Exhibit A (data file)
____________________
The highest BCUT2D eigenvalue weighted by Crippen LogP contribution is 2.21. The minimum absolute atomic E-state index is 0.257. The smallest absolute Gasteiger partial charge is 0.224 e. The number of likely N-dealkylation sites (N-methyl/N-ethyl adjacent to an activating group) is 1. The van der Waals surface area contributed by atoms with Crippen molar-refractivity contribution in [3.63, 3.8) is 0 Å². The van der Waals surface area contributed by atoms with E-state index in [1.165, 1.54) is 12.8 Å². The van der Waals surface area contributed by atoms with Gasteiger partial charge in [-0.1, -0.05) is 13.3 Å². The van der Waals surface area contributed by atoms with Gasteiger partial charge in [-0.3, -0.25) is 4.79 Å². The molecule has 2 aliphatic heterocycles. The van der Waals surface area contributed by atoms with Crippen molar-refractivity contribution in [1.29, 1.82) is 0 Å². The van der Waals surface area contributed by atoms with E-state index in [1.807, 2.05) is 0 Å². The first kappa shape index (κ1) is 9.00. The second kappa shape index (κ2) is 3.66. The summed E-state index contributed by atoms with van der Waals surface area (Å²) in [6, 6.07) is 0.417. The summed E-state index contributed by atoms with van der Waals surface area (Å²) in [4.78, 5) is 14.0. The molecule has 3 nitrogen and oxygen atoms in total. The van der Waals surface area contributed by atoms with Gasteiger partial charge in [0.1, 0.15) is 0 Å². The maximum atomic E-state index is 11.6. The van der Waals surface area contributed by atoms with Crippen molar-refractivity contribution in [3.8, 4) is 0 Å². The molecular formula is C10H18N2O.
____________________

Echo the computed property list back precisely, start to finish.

The highest BCUT2D eigenvalue weighted by Crippen LogP contribution is 2.21. The minimum absolute atomic E-state index is 0.257. The smallest absolute Gasteiger partial charge is 0.224 e. The number of likely N-dealkylation sites (N-methyl/N-ethyl adjacent to an activating group) is 1. The van der Waals surface area contributed by atoms with Crippen molar-refractivity contribution in [3.63, 3.8) is 0 Å². The van der Waals surface area contributed by atoms with E-state index in [1.165, 1.54) is 12.8 Å². The van der Waals surface area contributed by atoms with Gasteiger partial charge in [-0.1, -0.05) is 13.3 Å². The van der Waals surface area contributed by atoms with Gasteiger partial charge in [-0.3, -0.25) is 4.79 Å². The molecule has 2 aliphatic heterocycles. The van der Waals surface area contributed by atoms with Crippen molar-refractivity contribution in [1.29, 1.82) is 0 Å². The van der Waals surface area contributed by atoms with E-state index in [1.807, 2.05) is 0 Å². The first kappa shape index (κ1) is 9.00. The second kappa shape index (κ2) is 3.66. The summed E-state index contributed by atoms with van der Waals surface area (Å²) in [6, 6.07) is 0.417. The summed E-state index contributed by atoms with van der Waals surface area (Å²) in [4.78, 5) is 14.0. The molecule has 3 nitrogen and oxygen atoms in total. The van der Waals surface area contributed by atoms with Gasteiger partial charge in [0.1, 0.15) is 0 Å². The maximum atomic E-state index is 11.6. The van der Waals surface area contributed by atoms with Crippen molar-refractivity contribution in [3.8, 4) is 0 Å². The molecular formula is C10H18N2O.